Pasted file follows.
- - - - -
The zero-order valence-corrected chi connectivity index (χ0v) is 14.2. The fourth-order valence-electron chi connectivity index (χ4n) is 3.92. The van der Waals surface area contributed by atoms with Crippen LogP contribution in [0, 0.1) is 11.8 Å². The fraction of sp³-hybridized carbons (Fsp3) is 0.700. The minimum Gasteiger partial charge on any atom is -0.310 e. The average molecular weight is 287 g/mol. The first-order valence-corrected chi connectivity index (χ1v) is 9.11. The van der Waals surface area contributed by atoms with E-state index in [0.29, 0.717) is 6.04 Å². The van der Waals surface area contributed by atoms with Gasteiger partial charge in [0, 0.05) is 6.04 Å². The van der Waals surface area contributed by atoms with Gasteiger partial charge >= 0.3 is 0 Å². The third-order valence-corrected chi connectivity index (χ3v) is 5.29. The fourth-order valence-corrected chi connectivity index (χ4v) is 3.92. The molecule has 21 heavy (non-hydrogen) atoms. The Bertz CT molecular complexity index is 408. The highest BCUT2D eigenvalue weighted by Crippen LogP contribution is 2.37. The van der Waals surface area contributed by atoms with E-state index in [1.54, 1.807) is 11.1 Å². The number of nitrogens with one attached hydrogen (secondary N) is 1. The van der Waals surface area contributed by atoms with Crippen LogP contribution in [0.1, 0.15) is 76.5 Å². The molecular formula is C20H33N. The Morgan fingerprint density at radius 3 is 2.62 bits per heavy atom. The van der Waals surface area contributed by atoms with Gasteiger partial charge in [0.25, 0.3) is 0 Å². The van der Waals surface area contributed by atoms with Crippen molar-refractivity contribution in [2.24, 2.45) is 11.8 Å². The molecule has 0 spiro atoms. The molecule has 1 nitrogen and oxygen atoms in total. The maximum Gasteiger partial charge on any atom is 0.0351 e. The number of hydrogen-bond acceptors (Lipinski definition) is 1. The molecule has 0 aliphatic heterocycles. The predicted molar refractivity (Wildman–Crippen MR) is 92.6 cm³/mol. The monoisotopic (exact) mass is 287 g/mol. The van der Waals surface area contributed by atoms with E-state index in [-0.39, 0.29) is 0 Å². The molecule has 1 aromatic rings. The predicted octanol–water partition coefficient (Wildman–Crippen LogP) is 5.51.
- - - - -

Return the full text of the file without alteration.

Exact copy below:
The zero-order valence-corrected chi connectivity index (χ0v) is 14.2. The fourth-order valence-electron chi connectivity index (χ4n) is 3.92. The van der Waals surface area contributed by atoms with Crippen LogP contribution in [0, 0.1) is 11.8 Å². The fraction of sp³-hybridized carbons (Fsp3) is 0.700. The minimum Gasteiger partial charge on any atom is -0.310 e. The average molecular weight is 287 g/mol. The first-order valence-corrected chi connectivity index (χ1v) is 9.11. The van der Waals surface area contributed by atoms with E-state index in [0.29, 0.717) is 6.04 Å². The van der Waals surface area contributed by atoms with Gasteiger partial charge in [0, 0.05) is 6.04 Å². The van der Waals surface area contributed by atoms with Gasteiger partial charge >= 0.3 is 0 Å². The third-order valence-corrected chi connectivity index (χ3v) is 5.29. The fourth-order valence-corrected chi connectivity index (χ4v) is 3.92. The molecule has 21 heavy (non-hydrogen) atoms. The Bertz CT molecular complexity index is 408. The highest BCUT2D eigenvalue weighted by Crippen LogP contribution is 2.37. The van der Waals surface area contributed by atoms with E-state index in [1.54, 1.807) is 11.1 Å². The number of nitrogens with one attached hydrogen (secondary N) is 1. The van der Waals surface area contributed by atoms with Crippen LogP contribution in [0.1, 0.15) is 76.5 Å². The molecular formula is C20H33N. The Morgan fingerprint density at radius 3 is 2.62 bits per heavy atom. The van der Waals surface area contributed by atoms with Gasteiger partial charge in [0.25, 0.3) is 0 Å². The van der Waals surface area contributed by atoms with Crippen molar-refractivity contribution in [2.24, 2.45) is 11.8 Å². The molecule has 0 spiro atoms. The molecule has 1 nitrogen and oxygen atoms in total. The maximum Gasteiger partial charge on any atom is 0.0351 e. The number of hydrogen-bond acceptors (Lipinski definition) is 1. The molecule has 0 aliphatic heterocycles. The predicted molar refractivity (Wildman–Crippen MR) is 92.6 cm³/mol. The monoisotopic (exact) mass is 287 g/mol. The van der Waals surface area contributed by atoms with E-state index in [-0.39, 0.29) is 0 Å². The molecule has 1 aromatic rings. The predicted octanol–water partition coefficient (Wildman–Crippen LogP) is 5.51.